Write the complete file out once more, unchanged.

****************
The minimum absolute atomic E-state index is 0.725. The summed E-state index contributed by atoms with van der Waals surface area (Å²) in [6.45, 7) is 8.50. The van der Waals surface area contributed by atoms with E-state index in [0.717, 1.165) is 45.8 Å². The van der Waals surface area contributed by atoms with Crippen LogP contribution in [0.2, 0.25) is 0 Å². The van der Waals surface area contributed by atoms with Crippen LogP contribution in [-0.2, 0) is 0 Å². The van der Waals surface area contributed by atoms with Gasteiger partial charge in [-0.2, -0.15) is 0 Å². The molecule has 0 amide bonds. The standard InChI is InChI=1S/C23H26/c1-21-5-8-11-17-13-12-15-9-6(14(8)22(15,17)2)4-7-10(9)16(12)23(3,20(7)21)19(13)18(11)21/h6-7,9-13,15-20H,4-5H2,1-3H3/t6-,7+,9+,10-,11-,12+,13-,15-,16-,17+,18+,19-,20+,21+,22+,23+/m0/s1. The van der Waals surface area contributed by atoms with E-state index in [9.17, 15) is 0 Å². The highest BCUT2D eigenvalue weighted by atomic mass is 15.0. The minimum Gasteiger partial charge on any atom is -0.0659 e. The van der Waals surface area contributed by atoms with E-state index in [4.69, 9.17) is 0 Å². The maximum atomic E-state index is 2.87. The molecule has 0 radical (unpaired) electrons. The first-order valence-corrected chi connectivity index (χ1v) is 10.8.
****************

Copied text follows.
The minimum absolute atomic E-state index is 0.725. The summed E-state index contributed by atoms with van der Waals surface area (Å²) in [6.45, 7) is 8.50. The van der Waals surface area contributed by atoms with E-state index in [0.717, 1.165) is 45.8 Å². The van der Waals surface area contributed by atoms with Crippen LogP contribution in [0.2, 0.25) is 0 Å². The van der Waals surface area contributed by atoms with Crippen LogP contribution in [-0.2, 0) is 0 Å². The van der Waals surface area contributed by atoms with Gasteiger partial charge in [-0.2, -0.15) is 0 Å². The molecule has 0 amide bonds. The standard InChI is InChI=1S/C23H26/c1-21-5-8-11-17-13-12-15-9-6(14(8)22(15,17)2)4-7-10(9)16(12)23(3,20(7)21)19(13)18(11)21/h6-7,9-13,15-20H,4-5H2,1-3H3/t6-,7+,9+,10-,11-,12+,13-,15-,16-,17+,18+,19-,20+,21+,22+,23+/m0/s1. The van der Waals surface area contributed by atoms with E-state index in [9.17, 15) is 0 Å². The highest BCUT2D eigenvalue weighted by atomic mass is 15.0. The minimum Gasteiger partial charge on any atom is -0.0659 e. The van der Waals surface area contributed by atoms with E-state index in [4.69, 9.17) is 0 Å². The maximum atomic E-state index is 2.87. The molecule has 0 radical (unpaired) electrons. The first-order valence-corrected chi connectivity index (χ1v) is 10.8.